Nothing quite like a photo of a politician posing as if he’s about to feed a board through a table saw - his tie dangling from his neck - to stir the emotions of woodworkers.
This isn’t just any politician posing with just any saw. It’s California Assemblyman Das Williams (D-Santa Barbara) hovering over a SawStop to promote his bill, AB 2218, the Table Saw Safety Act. William’s bill would require that all new table saws sold in California as of January 1, 2015 “be equipped with a safety device that substantially mitigates injury when human skin comes close to or in contact with the blade."
AB 2218 cruised through the California Assembly by a 64-4 vote in May and is expected to be voted on by the state’s senate next month.
The irony of the lawmaker who is championing table saw safety posing in such a nonchalant manner did not escape many of the readers who commented on my July 3 story: Home Depot and Lowe’s Oppose Table Saw Safety Rule.
The dangling tie was just one of eight faux pas noted by reader Kenny Carmody, who wrote, ““I realize this is only a photo and publicity stunt but come on? At least make the use of a table saw look correct while posing for a photo.” Carmody went on to offer the following list of “safety violations” depicted in the photo:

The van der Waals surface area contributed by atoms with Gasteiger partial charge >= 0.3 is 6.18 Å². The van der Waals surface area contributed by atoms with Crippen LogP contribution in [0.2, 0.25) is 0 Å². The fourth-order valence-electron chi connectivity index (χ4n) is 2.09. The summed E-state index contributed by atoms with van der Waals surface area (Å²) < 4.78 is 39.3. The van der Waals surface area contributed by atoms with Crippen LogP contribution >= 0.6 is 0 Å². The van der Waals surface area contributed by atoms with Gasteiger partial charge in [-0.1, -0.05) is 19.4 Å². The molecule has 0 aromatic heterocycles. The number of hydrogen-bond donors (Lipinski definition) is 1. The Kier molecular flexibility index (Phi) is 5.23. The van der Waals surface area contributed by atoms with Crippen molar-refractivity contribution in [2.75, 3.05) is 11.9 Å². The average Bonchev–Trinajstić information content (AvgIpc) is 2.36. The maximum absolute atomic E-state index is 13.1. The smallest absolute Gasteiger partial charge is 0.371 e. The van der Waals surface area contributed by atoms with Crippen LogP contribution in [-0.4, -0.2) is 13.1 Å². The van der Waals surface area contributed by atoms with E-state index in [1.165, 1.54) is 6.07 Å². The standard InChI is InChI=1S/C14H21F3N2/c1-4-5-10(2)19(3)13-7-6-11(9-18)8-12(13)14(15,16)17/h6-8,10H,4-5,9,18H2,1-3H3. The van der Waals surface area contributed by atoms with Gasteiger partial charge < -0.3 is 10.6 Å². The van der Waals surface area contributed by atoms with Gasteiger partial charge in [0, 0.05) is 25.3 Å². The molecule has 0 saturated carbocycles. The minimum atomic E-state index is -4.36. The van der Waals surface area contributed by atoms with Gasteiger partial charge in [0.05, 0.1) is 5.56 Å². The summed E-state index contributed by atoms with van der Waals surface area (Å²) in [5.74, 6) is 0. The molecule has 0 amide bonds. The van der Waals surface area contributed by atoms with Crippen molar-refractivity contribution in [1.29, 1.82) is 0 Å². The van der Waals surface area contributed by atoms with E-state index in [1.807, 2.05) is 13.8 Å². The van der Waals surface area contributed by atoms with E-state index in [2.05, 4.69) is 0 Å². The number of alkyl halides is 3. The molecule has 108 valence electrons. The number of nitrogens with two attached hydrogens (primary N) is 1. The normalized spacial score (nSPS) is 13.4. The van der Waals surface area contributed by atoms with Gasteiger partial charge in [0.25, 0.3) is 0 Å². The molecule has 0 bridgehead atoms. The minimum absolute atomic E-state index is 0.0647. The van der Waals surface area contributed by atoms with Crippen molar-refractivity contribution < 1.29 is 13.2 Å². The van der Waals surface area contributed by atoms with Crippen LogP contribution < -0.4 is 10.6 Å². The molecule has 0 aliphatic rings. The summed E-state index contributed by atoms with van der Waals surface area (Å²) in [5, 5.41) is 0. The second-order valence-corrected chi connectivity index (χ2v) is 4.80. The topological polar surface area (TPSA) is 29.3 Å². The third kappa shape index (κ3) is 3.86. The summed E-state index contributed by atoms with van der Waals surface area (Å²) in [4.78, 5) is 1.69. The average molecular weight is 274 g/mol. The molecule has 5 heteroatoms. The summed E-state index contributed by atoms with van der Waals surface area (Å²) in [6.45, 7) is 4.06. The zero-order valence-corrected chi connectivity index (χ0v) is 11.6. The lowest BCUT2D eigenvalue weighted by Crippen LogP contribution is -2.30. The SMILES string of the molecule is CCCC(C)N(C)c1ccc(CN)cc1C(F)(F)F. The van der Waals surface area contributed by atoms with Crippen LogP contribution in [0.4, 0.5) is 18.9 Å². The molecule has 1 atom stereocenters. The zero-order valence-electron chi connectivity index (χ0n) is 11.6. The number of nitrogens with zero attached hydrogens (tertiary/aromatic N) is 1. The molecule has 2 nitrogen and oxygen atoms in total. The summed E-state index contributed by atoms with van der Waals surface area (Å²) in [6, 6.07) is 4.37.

- No safety glasses;
- No hearing protection;
- Wearing a tie;
- Wearing a ring;
- No blade guard;
- Improper blade height’;
- No push shoe/stick; and
- A bit odd hand placement and body position.
“This is why people have accidents. Proper training and techniques are the key to safety!”
John Gowrie of Suffern, NY, jumped in. “Kenny, I am glad someone else posted all the obvious violations in this picture. Obviously this joker has NO IDEA how to use a table saw and probably should not be sponsoring such a bill until he had some training.”
Andrew M. Roy Sr. also chimed in that the photo of Williams would not make for a very good table saw safety poster. Incredible!!! I myself had a hard time getting past the initial photo of Mr Williams in his tie dangling above a blade the is almost four times above the workpiece!!! Of course he is a politician and no one on his staff has the first idea of how to properly set up the saw. I know it is a staged picture but it still sends a VERY BAD MESSAGE!!!”
Responding to Mr. Roy’s positing, John Heaney, questioned the origin of the photo. "Andrew, I'm a little peeved, too. With respect to the picture, I think you need to ask where this picture came from. If you watched the video, you know that the table saw was never turned on and there was no demonstration any kind. This picture is a frame from that video, which means that someone chose that particular frame to create a misrepresentation of the video for effect. Who chose that video frame and who wrote the caption? Why? It does send a bad message, but who is sending it? It is not being sent by those who are promoting this bill, but by those that are against it.”
I had nothing to do with advising Assemblyman Williams on his choice of attire, but I did choose the snippet from the video to illustrate my article about his bill. Being that Williams and SawStop are at the center of the table saw safety regulation, him posing with the saw seemed like a natural fit for the story.
In choosing the photo it wasn’t my intention to embarrass Assemblyman Williams. But I would suggest that the next time he poses with a saw that he consider trading in his dress shirt and tie for a flannel shirt.
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